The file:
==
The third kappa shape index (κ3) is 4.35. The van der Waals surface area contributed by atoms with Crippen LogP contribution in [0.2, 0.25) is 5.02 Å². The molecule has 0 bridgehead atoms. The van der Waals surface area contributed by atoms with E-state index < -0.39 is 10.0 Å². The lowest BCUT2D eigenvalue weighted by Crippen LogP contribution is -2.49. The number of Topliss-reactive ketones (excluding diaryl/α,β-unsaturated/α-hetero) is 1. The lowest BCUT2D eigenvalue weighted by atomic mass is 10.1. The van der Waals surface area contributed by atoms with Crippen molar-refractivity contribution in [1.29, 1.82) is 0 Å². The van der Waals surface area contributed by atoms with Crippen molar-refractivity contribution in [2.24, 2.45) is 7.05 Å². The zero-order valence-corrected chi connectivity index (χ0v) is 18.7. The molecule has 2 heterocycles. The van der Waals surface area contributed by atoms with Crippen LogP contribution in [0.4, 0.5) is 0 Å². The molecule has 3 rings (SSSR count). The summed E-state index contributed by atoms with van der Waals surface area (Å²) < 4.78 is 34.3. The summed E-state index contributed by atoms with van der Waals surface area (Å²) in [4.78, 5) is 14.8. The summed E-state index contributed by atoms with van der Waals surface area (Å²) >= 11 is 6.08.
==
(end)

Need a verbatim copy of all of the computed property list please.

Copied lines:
The third kappa shape index (κ3) is 4.35. The van der Waals surface area contributed by atoms with Crippen LogP contribution in [0.2, 0.25) is 5.02 Å². The molecule has 0 bridgehead atoms. The van der Waals surface area contributed by atoms with E-state index < -0.39 is 10.0 Å². The lowest BCUT2D eigenvalue weighted by Crippen LogP contribution is -2.49. The number of Topliss-reactive ketones (excluding diaryl/α,β-unsaturated/α-hetero) is 1. The lowest BCUT2D eigenvalue weighted by atomic mass is 10.1. The van der Waals surface area contributed by atoms with Crippen molar-refractivity contribution in [1.29, 1.82) is 0 Å². The van der Waals surface area contributed by atoms with Crippen molar-refractivity contribution in [2.24, 2.45) is 7.05 Å². The zero-order valence-corrected chi connectivity index (χ0v) is 18.7. The molecule has 2 heterocycles. The van der Waals surface area contributed by atoms with Crippen LogP contribution in [0.4, 0.5) is 0 Å². The molecule has 3 rings (SSSR count). The summed E-state index contributed by atoms with van der Waals surface area (Å²) < 4.78 is 34.3. The summed E-state index contributed by atoms with van der Waals surface area (Å²) in [4.78, 5) is 14.8. The summed E-state index contributed by atoms with van der Waals surface area (Å²) >= 11 is 6.08.